Sb1070 Boycott Costly To New Ammo Firm

Business partners say they support new law despite being shut out of lucrative contract


At least one local business is already feeling the aftereffects of Arizona’s controversial new immigration law.

Payson’s first ammunition manufacturer was shut out of a lucrative deal with Los Angeles County law enforcement after several California cities boycotted all trade with Arizona.

In its opening month of operation, Advanced Tactical Armament Concepts LLC (ATAC), manufacturer of “HPR” ammunition, has cranked out more than a million rounds. Boxes and boxes of cartridges sit neatly stacked in an industrial building near the Payson Airport — ammunition the owners had hoped to sell to Los Angeles County Sheriff’s Department.

However, ATAC hit a wall after the Los Angeles County Board of Supervisors boycotted all trade with Arizona businesses over the newly adopted immigration law, SB 1070.

ATAC partners Jim Antich, Jeff Antich and Josh Phair say they are fired up after the Los Angeles County Board of Supervisors banned all travel and trade with Arizona.

“California boycotting Arizona just because Arizona is trying to enforce the law is ludicrous,” Jim said. “We support legal immigration.”

Jim added he 100 percent supports 1070, which he feels is Arizona’s way to enforce existing federal immigration laws.

“Arizona is doing what it needs to do,” he said.

Mike Vogel, a former Payson councilor and economic developer with the town, who played a crucial role in bringing ATAC to Payson, said it is a shame to see political motives get in the way of good businesses.

“This is a great, outstanding manufacturer. There is no reason for it,” Vogel said.

Jim explained, for the last six months, ATAC has worked with former members of California law enforcement including retired Los Angeles County undersheriff William Stonich, to become the department’s official ammunition supplier.

If ATAC had landed the contract in Los Angeles County, Stonich speculated it would have opened the door to police departments around California and the country.

“As California goes, so goes the rest of the country,” he said.

ATAC was ready to enter the supplier bidding process, when the L.A. County Board of Supervisors banned most contracts with Arizona firms. In late June, however, L.A. council members made an exemption to the boycott, extending a contract with red-light camera operator American Traffic Solutions, based in Scottsdale.

L.A. lawmakers have argued Arizona’s law requiring police to check the immigration status of those legally stopped and suspected of being illegal immigrants is unconstitutional and will lead to racial profiling.

On Tuesday, the U.S. Department of Justice filed a lawsuit challenging the immigration law. So far, however, Governor Jan Brewer remains supportive of the law.

With a ban on Arizona businesses, Phair said they are at a standstill with Los Angeles County, but are looking into other towns still willingly to work with them. ATAC is also hoping to supply all Arizona law enforcement departments.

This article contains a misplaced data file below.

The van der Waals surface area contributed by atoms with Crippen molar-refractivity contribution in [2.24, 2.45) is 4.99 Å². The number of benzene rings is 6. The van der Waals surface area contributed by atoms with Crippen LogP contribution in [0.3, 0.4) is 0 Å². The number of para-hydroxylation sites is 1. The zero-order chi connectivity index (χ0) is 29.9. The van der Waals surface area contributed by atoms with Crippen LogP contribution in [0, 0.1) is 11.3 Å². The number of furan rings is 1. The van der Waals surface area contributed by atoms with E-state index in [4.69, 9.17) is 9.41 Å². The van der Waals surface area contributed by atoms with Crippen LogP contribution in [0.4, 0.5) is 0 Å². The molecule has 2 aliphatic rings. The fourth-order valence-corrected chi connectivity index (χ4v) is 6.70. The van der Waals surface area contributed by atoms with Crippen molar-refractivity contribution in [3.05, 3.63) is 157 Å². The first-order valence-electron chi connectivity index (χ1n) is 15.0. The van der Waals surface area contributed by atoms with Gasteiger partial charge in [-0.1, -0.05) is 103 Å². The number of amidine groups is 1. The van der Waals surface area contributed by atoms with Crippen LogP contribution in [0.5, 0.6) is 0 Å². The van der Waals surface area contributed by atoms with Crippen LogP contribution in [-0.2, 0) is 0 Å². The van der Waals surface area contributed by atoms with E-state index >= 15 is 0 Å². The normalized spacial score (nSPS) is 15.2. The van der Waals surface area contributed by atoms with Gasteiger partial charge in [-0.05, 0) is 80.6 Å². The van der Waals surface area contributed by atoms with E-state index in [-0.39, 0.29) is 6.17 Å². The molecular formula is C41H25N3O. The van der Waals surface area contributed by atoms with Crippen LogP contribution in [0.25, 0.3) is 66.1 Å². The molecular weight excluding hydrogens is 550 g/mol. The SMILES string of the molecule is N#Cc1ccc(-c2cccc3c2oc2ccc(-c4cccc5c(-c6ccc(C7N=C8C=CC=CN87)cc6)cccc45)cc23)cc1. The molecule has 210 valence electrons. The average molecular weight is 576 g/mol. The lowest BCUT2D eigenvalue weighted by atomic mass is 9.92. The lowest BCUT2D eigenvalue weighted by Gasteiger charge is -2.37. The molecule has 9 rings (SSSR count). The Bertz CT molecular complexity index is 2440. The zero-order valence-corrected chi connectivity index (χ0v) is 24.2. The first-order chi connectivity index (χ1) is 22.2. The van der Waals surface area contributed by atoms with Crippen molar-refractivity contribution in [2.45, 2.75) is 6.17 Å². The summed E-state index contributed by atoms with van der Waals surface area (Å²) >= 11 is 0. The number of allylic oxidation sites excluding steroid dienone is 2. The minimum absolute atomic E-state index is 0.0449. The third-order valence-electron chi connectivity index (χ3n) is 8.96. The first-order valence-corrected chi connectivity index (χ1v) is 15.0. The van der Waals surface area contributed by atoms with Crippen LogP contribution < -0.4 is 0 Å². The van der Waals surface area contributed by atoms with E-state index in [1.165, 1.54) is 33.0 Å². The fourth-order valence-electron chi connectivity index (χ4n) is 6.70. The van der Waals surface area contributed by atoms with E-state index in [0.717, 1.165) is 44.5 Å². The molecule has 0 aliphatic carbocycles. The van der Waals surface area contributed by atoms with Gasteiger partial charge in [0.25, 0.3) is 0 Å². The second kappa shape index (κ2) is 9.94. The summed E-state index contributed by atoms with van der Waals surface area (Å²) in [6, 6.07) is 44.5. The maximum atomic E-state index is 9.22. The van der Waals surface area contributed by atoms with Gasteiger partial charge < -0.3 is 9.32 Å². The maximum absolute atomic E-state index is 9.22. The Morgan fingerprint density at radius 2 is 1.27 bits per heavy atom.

“We are wearing it as a badge of pride,” Jeff said of the boycott.

Despite the boycott, ATAC owners say the company is quickly establishing itself in the ammunition business as an affordable, reliable manufacturer of “HPR” ammunition. Internet sales are up and the business is expanding its customer base daily.

“HPR is an accessible brand for shooters of all types,” Phair said.

Besides online, HPR is available locally at Bill Armstrong Jewelry & Pawn in Star Valley.

So far, the company has two machines, each with an operating staff of four.

Each machine is capable of cranking out 4,000 to 5,000 rounds an hour, but currently operate at 3,600 rounds an hour. Over the next year to two, they hope to add four more machines, with each machine potentially supporting 10 employees.

Jeff said each round is made with 100 percent American made products and assembled by American citizens.

“We want to provide a good quality product,” Jeff said.

“We could be cheaper if we used foreign products, but we are committed to keeping it in the U.S.,” Phair said.

To ensure quality, each round is inspected and packaged by hand in Payson.

Ironically, Jeff said 50 percent of the projectiles that go into making their rifle rounds are bought from California-based companies.

Jim said he is frustrated with California politicians, not law enforcement, which he suspects support Arizona’s immigration law.

When and if the boycott is lifted, Jim said he doesn’t know if he wants to work with Los Angeles County again.

In the meantime, Jeff said ATAC supports the “BUYcott of Arizona.”


Dan Varnes 6 years, 6 months ago

Here's a good picture of why LA County would want to boycott AZ. Replace the US flag with a Mexican flag, though. US flags were only handed out for the protest. It's good PR, after all.


Sheryl Martinez 6 years, 6 months ago

Hmm....not sure if you're saying that Mexicans just don't look right carrying an American Flag? Pretty interesting. Noooo ... no chance at all that people will start targeting legal immigrants next...then brown skin....then what next....? Comments like that just prove that that's what the goal seems to be.


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